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Title: Energy landscapes and dynamics of model proteins
Author: Carr, J. M.
Awarding Body: University of Cambridge
Current Institution: University of Cambridge
Date of Award: 2005
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The ‘protein folding problem’ is widely studied, from both an experimental and a computational standpoint. The scale of the resources devoted to this area of research reflects the importance of improving our currently incomplete understanding of how a protein can fold to a well-defined structure under physiological conditions. In the work presented in this thesis, we relate the properties of a protein to its underlying potential energy surface. Using computational methods, we focus on the most important features of the surface: the local minima and the transition states that connect them. Low-energy minima are located using global optimization approaches. Paths through configuration space are characterized in terms of connected sequences of minima and the intervening transition states. The ensemble of such paths between two groups of minima is explored using the discrete path sampling approach. Equilibrium properties are then calculated within the harmonic superposition approximation, and statistical rate theory is used to provide rate constants for transitions between directly connected minima. The folded structures of four small helical proteins are predicted using global optimization algorithms, on the basis of the hypothesis that the folded state is the most favoured thermodynamically. The performance of an approach that incorporates non-sequence-specific information from protein structural databases is compared to that of an existing, unbiased scheme. We then employ the discrete path sampling method to investigate the folding or the villin headpiece subdomain: a 36-residue protein fragment whose behaviour is thought to be characteristic of full proteins. This system offers a significant challenge to existing schemes for exploring and visualizing potential energy surfaces. An improved algorithm for constructing connected paths between local minima is presented and applied. The folding time is calculated using a number of approaches, and the order of folding events is determined using kinetic Monte Carlo simulations.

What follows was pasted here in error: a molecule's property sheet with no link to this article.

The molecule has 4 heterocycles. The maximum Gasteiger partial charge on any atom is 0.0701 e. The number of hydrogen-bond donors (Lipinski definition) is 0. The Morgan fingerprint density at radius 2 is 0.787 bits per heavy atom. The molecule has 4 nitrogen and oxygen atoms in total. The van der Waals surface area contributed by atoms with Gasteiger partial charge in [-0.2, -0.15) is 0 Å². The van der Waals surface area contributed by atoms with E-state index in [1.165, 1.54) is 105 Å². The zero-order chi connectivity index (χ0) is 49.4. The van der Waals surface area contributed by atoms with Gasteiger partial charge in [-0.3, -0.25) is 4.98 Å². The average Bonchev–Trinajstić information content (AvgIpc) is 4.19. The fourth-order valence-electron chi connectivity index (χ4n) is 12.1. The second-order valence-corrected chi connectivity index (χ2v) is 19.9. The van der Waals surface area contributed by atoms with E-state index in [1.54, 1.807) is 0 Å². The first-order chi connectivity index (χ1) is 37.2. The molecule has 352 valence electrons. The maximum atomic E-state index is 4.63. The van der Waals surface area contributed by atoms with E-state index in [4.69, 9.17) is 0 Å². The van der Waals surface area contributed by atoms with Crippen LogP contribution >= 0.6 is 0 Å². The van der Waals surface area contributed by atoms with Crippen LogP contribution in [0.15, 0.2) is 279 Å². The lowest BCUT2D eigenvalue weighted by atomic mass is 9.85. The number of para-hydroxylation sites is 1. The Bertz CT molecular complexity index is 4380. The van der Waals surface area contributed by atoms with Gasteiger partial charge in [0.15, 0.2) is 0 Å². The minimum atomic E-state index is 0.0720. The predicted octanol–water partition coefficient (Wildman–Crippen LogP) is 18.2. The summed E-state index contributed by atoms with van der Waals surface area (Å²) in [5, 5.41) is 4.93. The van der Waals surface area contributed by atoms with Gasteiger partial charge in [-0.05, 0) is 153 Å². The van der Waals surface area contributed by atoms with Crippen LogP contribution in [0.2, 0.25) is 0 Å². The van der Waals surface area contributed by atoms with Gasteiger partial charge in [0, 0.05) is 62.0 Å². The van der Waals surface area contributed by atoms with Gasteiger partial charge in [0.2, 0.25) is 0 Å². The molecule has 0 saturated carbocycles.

Supervisor: Not available Sponsor: Not available
Qualification Name: Thesis (Ph.D.) Qualification Level: Doctoral
EThOS ID:  DOI: Not available